nuscale reactor

SMR’s, the latest nuclear innovation?

SMR’s, the latest nuclear innovation?

No doubt you have heard about SMR’s – Small Modular Reactors – / AMR’s – Advanced Modular Reactors – over the past few years. These small reactors – 300 MWe per module max – have even eclipsed the Gen IV reactors. Are SMR’s the next nuclear innovation?

With over 50 concepts and designs, some players will definitely come out of the race in the next few years.

According to the World Nuclear Association, the potential of SMR’s is based on the following factors:

  • Small size and modularity, allowing to be built in a factory to improve efficiency;
  • Passive safety allowing them to be deployed in countries with limited nuclear experience;
  • Small output allowing them to be deployed in countries with reduced electricity grid;
  • Reduced costs allowing them to be attractive to external investors.

It is interesting to see how the trend picked up. In reality, if you look at the electricity output, we have had SMR’s for decades as the industry started with small reactors and increased their output. Historically speaking, the PWR technology is a US submarine reactor, so an SMR, that was then converted to be used on-shore.

But it really picked up 15 years ago when countries started facing uncontrollable costs associated to updated safety measures – following events such as TMI or Fukushima – and realised the benefits of keeping it small.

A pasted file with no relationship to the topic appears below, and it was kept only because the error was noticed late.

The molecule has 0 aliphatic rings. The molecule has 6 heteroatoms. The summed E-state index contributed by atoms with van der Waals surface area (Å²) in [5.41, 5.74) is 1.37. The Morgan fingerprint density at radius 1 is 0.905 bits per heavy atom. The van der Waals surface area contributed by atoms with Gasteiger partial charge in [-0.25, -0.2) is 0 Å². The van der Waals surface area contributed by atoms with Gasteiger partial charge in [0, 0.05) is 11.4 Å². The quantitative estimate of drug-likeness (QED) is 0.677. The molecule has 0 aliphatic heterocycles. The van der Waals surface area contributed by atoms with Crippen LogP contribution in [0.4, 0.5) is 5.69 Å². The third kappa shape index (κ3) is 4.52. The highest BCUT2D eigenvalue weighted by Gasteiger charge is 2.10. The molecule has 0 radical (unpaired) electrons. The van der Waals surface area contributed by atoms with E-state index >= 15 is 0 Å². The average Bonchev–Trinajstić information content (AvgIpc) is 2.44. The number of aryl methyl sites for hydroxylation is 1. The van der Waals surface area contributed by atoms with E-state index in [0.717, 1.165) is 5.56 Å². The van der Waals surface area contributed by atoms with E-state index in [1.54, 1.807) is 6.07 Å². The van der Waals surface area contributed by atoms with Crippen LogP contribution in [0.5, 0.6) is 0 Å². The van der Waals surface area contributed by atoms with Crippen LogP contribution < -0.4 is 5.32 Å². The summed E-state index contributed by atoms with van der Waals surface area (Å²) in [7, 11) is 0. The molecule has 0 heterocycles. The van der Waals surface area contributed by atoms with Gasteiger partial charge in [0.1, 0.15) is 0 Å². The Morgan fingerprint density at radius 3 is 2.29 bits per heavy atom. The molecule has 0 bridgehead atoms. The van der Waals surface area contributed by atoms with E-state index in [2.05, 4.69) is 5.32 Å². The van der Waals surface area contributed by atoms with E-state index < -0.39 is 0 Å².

World-wide competition

The first country that really started having a new look at SMR’s is undoubtedly the U.S. with a call from application from DOE in 2012 allowing a grant to SMR’s developers. The U.S. has been ever since supporting SMR’s, especially with NuScale that has been making a lot of noise with the implementation of its first units at Idaho National Labs.

nuscale reactor
How a NuScale site could look like

But other countries have been catching up quickly. Still in North America, Canada has been fairly active as they have clearly seen the benefits of using SMR’s in remote regions. Canada has been since developing a roadmap with local, national and international partners to make SMR’s a reality in the country.

In Europe, SMR’s started getting momentum, mostly in the U.K.. With fundings lower than the U.S., the U.K. has been allocating grants to some players such as the Urenco’s consortium, Westinghouse or Rolls Royce.

It is interesting to see that the largest nuclear European player, France stayed silent about SMR’s until recently. With France’s projects in submarine and aircraft carrier reactors, the country has experience. Few years ago, Naval group tried to develop an under water SMR, but the project was aborted.

In 2019, France announced Nuward, with a first construction expected in 2030.

Other countries such as China, Argentina or Russia have also been working on SMR’s, with plants already operating or under construction.

Different technologies

But the real interesting bit on SMR’s is the technologies and the concept used. For large scale reactors, there is a limited number of technologies operating: PWR, BWR, PHWR, etc. However, for SMR’s, there’s a wide range of technologies in development:

  • PWR;
  • BWR;
  • HTR;
  • FNR;
  • MSR;
  • technologies relying on Lead or Bismuth;
  • and others.

Considering the world-wide development seen this past decade, SMR’s are definitely a nuclear innovation. Before seeing a new SMR up and running, why not discovering other nuclear innovations by subscribing to our newsletter?

Administrator

Independent associate focussed on business analysis and development in the nuclear industry. CEO, Master Brewer at inTechBrew

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